24 July 2016
BUILD IT YOURSELF
This article describes a DIP meter with a
digital display, plus updated components
and increased functionality from a version I
built back in 1993. This device covers a
frequency range of 1 MHz to 56 MHz, and
can also be used as a frequency counter.
Although the display is only three digits, the
counter allows you to view six digits in two
groups of three.
DIP Meter with
By Larry Cicchinelli
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The DIP meter discussed here (Photo 1) uses a PIC microprocessor for most of its digital requirements instead of discrete logic like my original one. Several of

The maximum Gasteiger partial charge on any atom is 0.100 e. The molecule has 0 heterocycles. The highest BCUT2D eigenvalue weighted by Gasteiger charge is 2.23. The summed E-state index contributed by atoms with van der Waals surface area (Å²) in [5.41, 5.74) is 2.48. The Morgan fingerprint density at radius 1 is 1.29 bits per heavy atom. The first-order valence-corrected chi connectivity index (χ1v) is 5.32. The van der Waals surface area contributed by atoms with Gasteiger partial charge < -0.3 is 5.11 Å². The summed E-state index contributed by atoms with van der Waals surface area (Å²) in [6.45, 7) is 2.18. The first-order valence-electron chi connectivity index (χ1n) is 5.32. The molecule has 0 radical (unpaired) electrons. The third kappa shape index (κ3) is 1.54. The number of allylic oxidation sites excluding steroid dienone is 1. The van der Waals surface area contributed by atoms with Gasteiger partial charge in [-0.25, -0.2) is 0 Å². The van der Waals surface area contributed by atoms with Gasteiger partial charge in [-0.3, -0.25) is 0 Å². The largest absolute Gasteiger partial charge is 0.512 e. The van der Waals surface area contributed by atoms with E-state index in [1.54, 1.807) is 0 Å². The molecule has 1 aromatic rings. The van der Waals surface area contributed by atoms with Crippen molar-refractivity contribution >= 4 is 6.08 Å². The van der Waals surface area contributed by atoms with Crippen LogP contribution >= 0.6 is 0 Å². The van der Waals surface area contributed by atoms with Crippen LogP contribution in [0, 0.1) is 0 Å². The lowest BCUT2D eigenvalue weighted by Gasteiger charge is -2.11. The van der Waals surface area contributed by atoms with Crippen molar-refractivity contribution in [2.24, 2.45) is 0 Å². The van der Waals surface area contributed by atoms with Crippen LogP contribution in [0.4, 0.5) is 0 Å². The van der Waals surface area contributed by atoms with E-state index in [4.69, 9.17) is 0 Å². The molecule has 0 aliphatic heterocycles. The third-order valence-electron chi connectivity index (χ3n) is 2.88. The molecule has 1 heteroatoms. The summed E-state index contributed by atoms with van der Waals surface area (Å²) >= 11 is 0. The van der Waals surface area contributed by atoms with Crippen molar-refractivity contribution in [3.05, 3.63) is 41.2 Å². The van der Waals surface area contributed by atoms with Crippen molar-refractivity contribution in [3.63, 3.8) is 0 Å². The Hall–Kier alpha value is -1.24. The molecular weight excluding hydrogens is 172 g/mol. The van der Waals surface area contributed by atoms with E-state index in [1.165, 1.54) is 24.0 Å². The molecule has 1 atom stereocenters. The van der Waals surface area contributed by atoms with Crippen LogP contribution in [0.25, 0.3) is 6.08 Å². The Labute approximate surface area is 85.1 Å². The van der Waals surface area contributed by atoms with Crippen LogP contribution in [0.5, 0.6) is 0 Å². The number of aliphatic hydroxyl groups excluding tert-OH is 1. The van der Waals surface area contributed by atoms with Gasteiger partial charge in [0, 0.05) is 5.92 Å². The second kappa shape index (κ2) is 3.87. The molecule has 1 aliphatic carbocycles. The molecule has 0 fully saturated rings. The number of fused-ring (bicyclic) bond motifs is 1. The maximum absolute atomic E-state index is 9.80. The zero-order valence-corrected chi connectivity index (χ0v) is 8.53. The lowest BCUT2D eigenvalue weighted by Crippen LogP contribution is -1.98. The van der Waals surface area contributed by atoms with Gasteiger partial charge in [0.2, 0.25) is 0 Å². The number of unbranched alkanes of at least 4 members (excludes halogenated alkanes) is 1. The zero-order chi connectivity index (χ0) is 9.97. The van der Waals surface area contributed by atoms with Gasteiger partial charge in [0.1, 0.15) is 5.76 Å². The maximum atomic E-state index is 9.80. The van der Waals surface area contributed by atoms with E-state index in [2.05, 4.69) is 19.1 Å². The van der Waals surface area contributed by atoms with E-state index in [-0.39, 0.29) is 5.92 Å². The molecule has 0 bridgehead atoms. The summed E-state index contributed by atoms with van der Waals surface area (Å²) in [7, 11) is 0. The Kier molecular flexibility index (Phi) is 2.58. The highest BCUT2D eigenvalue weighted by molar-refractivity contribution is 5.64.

the ICs used in the original unit are very hard to find today.
There are two digital functions (not counting some “jelly
bean” logic) that are external to the PIC: a divide-by- 10 IC and
a tri-state buffer. The divide-by- 10 IC is used to keep the input
frequency to the PIC within its measurement range; the tri-state
buffer is used to select between the DIP meter and frequency
counter functions, as well as between the direct and the divide-by- 10 frequencies. Figure 1 is a block diagram of the circuit.
There is an excellent article on the usage and operation of
DIP meters in the February 2014 issue of QST.